TB fall-out? Thanks anyway... Winter 2016

TB fall-out? Thanks anyway...

    Atlantic Beef & Sheep has kept pretty close track of the Bovine tuberculosis story as it unfolds in Alberta and Saskatchewan (see “TB Investigation continues,” by Heather Jones, page 4), through reports from Agriculture & Agrifood Canada, CFIA (Canadian Food Inspection Agency), and accounts on-line and in the mainstream press. By chance we had the opportunity to sit down with Rich Smith, executive director of Alberta Beef in the organization’s sumptuous, well-positioned digs, down the hall from the Canadian Cattlemen’s Association’s Calgary office and within sight of “Cow Town’s” airport. 
    This was Nov. 29, the day after 12 more premises were added to the six in the proximity of southwestern Alberta already under quarantine. “The worst possible time,” Smith observed, just as ranchers were selling off the annual crop of calves. Had TB in that cull cow – sent to slaughter due to some undisclosed reproductive issue – been discovered most any other time, several months of quarantine would not have posed near the degree of interruption or potential cost. 
    How could one diseased cow from one ranch cause such havoc? Because the winter of 2015-2016 that cow was on a neighbouring ranch. Then, last summer, cattle from her home premise went to a community pasture where they could mingle with hundreds more. 
    Many questions come to mind. Some, like the source of the infection, may never be satisfactorily answered. This, despite the fact that the Mexican strain of TB has never before been found in Canada, “in either domestic animals or wildlife,” Smith pointed out.  When first word came that TB had been discovered, many, like Alberta Beef’s ED, cast an eye north, to Wood Buffalo National Park where the disease has been known to exist for years among wild bison (introduced, it is believed, long ago through association with domestic cattle that carried the disease).
    Not this time. 
    When disaster strikes, be it a flood, earthquake, or epidemic, it is almost a sure thing those affected will soon be raging at the cold-molasses pace of government or NGO response. It was not long coming in the aftermath of this episode. “CFIA caught flatfooted...” read the headline over a story in the on-line journal ipolitics out of Ottawa Nov. 8. The agency’s response “took way too long,” writer Kelsey Johnson quoted Alberta Beef board chairman Bob Lowe. “It was September 22 when CFIA found out that there was a TB cow in the States and now it’s November seven or something and we still haven’t killed any reactor cows.”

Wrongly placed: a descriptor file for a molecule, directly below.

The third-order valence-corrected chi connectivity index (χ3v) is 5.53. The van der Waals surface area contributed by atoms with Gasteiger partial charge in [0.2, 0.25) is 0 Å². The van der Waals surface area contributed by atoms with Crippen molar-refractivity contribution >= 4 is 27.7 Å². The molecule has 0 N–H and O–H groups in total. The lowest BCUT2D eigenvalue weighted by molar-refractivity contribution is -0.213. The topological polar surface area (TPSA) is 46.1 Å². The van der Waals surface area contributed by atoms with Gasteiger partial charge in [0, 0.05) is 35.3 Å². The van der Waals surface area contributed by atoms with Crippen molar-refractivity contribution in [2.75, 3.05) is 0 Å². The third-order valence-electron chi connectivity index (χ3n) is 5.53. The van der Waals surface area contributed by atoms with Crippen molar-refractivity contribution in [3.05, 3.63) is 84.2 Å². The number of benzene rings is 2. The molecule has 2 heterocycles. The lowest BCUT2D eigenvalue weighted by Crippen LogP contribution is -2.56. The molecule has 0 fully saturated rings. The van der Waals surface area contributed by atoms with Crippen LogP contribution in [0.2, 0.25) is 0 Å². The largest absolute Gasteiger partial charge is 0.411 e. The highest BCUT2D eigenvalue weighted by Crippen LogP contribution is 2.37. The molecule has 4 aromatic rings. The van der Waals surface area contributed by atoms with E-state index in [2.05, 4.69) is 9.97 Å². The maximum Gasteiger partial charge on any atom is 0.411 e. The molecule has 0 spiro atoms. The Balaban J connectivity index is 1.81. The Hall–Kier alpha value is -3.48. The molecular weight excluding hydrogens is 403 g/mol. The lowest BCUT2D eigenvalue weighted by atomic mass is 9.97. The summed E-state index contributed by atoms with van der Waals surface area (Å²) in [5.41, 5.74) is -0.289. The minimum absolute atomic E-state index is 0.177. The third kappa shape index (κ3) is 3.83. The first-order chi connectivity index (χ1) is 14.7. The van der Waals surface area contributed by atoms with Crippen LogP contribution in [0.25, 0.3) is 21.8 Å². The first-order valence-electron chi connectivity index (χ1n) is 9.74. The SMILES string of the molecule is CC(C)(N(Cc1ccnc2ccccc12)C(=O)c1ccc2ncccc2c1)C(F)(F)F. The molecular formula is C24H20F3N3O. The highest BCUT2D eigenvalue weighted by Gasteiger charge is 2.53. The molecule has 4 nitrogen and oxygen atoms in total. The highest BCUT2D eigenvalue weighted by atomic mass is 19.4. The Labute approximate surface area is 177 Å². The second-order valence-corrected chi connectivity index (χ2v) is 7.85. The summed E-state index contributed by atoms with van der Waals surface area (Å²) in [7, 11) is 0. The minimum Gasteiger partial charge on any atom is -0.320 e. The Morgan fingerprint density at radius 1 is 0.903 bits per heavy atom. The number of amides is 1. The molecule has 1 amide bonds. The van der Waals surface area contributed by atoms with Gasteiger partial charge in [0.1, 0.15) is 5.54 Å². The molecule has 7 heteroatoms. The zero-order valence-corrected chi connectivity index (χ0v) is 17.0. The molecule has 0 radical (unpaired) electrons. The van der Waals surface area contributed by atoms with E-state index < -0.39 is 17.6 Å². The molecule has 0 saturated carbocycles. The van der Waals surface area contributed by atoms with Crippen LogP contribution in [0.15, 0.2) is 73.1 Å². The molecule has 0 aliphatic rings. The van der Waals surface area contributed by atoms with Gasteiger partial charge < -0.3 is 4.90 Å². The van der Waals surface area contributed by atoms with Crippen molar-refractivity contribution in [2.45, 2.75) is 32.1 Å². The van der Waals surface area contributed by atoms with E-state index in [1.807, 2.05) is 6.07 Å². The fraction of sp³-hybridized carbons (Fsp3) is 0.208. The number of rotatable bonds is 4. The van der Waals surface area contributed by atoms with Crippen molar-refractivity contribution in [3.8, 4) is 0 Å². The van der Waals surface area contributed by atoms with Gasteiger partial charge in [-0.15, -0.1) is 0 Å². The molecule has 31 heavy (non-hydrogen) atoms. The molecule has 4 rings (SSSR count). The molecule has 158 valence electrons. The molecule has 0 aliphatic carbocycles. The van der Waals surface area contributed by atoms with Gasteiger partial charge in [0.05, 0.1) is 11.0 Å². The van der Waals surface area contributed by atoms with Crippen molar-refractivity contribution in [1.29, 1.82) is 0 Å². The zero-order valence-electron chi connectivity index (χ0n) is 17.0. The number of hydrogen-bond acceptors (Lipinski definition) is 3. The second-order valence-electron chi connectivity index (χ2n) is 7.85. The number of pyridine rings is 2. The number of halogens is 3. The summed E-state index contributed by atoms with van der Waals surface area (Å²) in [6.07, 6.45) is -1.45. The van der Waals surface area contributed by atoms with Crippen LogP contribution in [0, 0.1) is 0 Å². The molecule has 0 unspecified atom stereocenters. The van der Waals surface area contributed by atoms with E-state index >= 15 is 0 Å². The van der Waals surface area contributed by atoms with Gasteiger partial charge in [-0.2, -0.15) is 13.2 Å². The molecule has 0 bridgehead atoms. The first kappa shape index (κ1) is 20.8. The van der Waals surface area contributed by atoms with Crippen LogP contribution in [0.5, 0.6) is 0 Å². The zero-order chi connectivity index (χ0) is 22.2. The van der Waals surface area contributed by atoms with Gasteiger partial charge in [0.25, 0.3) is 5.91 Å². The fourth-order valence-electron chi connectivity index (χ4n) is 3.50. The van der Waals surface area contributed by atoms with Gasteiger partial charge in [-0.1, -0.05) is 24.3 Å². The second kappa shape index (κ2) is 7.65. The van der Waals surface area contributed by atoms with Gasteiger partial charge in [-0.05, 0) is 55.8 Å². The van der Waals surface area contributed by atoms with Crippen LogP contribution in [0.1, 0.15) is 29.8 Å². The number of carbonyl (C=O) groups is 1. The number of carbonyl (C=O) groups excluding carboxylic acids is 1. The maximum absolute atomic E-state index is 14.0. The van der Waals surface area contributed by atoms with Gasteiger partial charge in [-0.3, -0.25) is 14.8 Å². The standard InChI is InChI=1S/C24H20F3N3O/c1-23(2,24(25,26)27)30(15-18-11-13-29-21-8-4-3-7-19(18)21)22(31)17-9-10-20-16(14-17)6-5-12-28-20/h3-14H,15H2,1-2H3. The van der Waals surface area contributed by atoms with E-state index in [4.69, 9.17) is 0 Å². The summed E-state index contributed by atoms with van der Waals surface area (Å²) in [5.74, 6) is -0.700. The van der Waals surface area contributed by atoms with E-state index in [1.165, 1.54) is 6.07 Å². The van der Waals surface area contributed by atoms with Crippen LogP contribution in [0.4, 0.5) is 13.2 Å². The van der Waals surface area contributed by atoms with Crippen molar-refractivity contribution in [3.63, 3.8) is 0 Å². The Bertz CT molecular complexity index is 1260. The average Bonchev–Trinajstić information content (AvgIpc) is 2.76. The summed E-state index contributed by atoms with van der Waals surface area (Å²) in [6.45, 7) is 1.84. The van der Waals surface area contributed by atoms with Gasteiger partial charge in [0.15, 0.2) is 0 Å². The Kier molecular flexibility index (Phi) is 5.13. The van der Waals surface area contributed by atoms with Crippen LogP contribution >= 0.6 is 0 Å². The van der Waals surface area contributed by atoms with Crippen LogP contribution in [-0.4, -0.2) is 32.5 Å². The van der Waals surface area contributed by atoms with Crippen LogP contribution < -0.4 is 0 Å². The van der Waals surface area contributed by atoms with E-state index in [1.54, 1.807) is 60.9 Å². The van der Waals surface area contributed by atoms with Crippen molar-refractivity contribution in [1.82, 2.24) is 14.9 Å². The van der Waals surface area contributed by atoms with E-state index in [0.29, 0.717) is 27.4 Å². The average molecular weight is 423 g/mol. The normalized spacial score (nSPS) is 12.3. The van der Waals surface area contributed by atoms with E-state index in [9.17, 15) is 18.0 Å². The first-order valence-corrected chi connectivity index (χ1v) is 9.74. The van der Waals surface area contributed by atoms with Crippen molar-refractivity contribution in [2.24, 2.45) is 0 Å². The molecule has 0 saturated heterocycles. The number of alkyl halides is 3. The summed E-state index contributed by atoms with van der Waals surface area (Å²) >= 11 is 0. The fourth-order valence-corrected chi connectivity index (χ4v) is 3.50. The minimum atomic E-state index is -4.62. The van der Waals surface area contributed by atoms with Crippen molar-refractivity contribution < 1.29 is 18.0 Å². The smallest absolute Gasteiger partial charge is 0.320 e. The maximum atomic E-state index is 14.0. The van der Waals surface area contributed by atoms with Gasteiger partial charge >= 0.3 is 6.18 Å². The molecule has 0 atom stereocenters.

Now it is December, more than a month since TB was found. While CFIA has picked up its game, with five teams field-testing thousands of head of cattle, ranchers do not yet know how soon promised aid under AgriRecovery will arrive. Each day they wallow deeper in debt carrying cows slated for “depopulation,” and calves under a year of age (too young for the initial skin test) that may be moved to “terminal feedlots.”  
    Under the framework, producers may recoup at least some of their losses. They may be reimbursed the market value of cattle destroyed; the costs of sending calves to feedlots, and expenses incurred cleaning and disinfecting premises.
    “Market value” however, will doubtless come way short of the loss, real and emotional, of liquidating a line of cattle developed over years, decades, even generations of ranchers. I mentioned the value of bulls when speaking with Rich Smith. Yes, he acknowledged, and some cows as well, their value well above what they might bring at auction. 
    Other questions come to mind. What might we expect in the way of new regulations in the aftermath of this incredibly expensive Bovine TB episode? Is it hysteria mongering to suggest CFIA will seek to implement tighter management of community pastures?
    On the East Coast we are far away from tuberculosis in Alberta and Saskatchewan, but also far from immune from possible fall-out. BSE, never found in Atlantic Canada, nevertheless hit us just as hard with the double-whammy of lower commodity prices and costlier levels of precaution. Let’s hope there’s not a repeat.
A Merry Christmas to all. DvL